With six successful Melbourne Sea Slug Census events to date, our records of sea slug species found in and around Port Phillip Bay and Western Port are continuing to grow. Collecting photos of sea slugs present at different times throughout the year will help us monitor these species and track any changes, but we’ll need your help!

The seventh Melbourne Sea Slug Census was held between Friday 13 and Monday 16 March. We are currently working through the photos that were submitted. There may be a delay on reporting for the March Census due to disruptions caused by the COVID-19 pandemic, we thank you for your patience. In the meantime you can view all our previous reports below.

 

A note on water quality:

Heavy rain can impact water quality on our coasts, especially after fires and periods of smoke haze. In general the EPA recommends avoiding swimming near stormwater or river outlets 24–48 hours after heavy rain. Within Port Phillip Bay, you can check your local beach conditions at the Yarra and Bay Beach Report- https://yarraandbay.vic.gov.au/

See Get Involved below for more details.

 

In Partnership:-

The Sea Slug Census is supported by the Victorian Government.

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Caption: Tambja verconis, a nudibranch commonly spotted in Port Phillip Bay. Photo Liz Harper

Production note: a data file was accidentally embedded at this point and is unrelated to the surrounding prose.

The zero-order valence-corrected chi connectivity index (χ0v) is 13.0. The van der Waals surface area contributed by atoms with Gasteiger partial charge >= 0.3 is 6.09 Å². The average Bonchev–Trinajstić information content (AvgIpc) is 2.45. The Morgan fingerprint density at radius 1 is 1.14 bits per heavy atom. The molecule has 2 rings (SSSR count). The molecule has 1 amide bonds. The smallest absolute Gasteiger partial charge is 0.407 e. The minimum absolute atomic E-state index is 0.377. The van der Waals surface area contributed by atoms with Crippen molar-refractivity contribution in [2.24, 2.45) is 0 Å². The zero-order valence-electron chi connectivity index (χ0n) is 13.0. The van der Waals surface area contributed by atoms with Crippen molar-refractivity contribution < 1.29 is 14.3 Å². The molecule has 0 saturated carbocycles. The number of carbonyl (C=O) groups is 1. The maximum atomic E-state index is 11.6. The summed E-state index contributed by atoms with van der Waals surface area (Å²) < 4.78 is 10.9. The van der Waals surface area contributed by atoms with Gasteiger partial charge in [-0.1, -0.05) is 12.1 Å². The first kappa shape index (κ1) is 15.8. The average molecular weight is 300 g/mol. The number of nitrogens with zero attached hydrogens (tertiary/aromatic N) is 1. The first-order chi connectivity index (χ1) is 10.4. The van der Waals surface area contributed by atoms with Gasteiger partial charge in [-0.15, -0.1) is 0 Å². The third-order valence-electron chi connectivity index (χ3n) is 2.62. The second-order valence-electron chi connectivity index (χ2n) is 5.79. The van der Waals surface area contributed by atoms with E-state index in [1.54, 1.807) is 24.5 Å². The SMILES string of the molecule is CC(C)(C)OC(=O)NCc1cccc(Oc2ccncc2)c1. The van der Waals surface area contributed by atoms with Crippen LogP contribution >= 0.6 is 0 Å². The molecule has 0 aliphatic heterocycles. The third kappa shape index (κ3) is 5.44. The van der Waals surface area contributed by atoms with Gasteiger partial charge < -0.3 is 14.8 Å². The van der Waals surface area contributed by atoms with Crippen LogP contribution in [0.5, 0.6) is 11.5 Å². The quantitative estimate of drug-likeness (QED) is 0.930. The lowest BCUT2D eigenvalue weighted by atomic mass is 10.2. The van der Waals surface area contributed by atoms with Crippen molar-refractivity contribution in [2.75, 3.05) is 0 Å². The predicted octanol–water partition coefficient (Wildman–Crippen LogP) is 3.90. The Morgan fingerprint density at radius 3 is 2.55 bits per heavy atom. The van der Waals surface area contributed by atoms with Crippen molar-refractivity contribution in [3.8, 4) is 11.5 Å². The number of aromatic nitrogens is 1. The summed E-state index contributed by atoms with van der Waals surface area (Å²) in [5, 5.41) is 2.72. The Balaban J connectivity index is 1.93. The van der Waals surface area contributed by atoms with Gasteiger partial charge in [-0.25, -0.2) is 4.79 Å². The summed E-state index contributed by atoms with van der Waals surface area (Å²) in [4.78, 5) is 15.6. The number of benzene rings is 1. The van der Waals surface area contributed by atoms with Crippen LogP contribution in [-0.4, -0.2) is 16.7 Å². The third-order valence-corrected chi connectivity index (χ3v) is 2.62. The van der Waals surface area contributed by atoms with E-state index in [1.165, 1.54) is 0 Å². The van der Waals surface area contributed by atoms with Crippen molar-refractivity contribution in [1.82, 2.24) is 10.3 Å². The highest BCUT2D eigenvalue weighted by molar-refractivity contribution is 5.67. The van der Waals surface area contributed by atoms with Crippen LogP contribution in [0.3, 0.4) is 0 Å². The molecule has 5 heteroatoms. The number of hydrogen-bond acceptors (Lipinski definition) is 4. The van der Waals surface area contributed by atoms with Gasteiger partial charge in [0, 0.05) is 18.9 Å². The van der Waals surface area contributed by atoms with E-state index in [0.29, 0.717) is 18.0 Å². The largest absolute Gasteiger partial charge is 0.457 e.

What is a sea slug and how will you know if you’ve found one?

Sea slugs are actually snails i.e. they are sea snails (marine gastropod molluscs) that have seemingly lost their shells. Also known as nudibranchs, they are found in most marine habitats, occurring in shallow rock pools and in the deep sea. Knowing when you find one can be easy when they are the size of a football, or extremely difficult when they are smaller than the nail on your pinkie finger. Generally, if it is in saltwater and it moves like a slug it is most likely a ‘sea slug’. If you are unsure, take a photo and we will let you know.

Sea Slugs are one of the most popular and most photographed groups of marine invertebrates, with ~400 species known in Victoria. They are excellent indicators of environmental change because they have rapid life-cycles (less than 12 months), very specific food requirements, and respond to changing oceanographic conditions.

Yet there is very little basic knowledge on their diversity, distribution and ecology. To learn more about them we teamed up with Southern Cross University to have Victoriaís first Sea Slug Census in Port Phillip Bay, Westernport Bay and surrounds. The information gathered will help marine scientists to update knowledge about the diversity and distribution of this spectacular group of molluscs.